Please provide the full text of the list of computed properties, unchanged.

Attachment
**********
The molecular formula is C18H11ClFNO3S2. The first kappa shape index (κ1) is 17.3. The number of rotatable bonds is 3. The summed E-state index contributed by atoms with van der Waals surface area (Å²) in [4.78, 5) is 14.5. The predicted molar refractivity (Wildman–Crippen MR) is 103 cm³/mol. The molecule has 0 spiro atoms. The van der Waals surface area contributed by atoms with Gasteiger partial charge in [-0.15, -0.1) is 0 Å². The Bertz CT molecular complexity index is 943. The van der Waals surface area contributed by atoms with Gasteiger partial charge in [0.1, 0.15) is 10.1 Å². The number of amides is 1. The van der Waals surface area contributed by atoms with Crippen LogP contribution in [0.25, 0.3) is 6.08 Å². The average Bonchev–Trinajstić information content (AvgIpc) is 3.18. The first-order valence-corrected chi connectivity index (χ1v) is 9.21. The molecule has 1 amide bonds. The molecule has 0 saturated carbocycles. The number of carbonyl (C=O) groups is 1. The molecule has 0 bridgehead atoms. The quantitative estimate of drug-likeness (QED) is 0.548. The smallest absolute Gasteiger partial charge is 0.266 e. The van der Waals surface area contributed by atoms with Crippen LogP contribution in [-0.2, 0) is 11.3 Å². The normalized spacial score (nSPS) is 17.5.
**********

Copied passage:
The molecular formula is C18H11ClFNO3S2. The first kappa shape index (κ1) is 17.3. The number of rotatable bonds is 3. The summed E-state index contributed by atoms with van der Waals surface area (Å²) in [4.78, 5) is 14.5. The predicted molar refractivity (Wildman–Crippen MR) is 103 cm³/mol. The molecule has 0 spiro atoms. The van der Waals surface area contributed by atoms with Gasteiger partial charge in [-0.15, -0.1) is 0 Å². The Bertz CT molecular complexity index is 943. The van der Waals surface area contributed by atoms with Gasteiger partial charge in [0.1, 0.15) is 10.1 Å². The number of amides is 1. The van der Waals surface area contributed by atoms with Crippen LogP contribution in [0.25, 0.3) is 6.08 Å². The average Bonchev–Trinajstić information content (AvgIpc) is 3.18. The first-order valence-corrected chi connectivity index (χ1v) is 9.21. The molecule has 1 amide bonds. The molecule has 0 saturated carbocycles. The number of carbonyl (C=O) groups is 1. The molecule has 0 bridgehead atoms. The quantitative estimate of drug-likeness (QED) is 0.548. The smallest absolute Gasteiger partial charge is 0.266 e. The van der Waals surface area contributed by atoms with Crippen LogP contribution in [-0.2, 0) is 11.3 Å². The normalized spacial score (nSPS) is 17.5.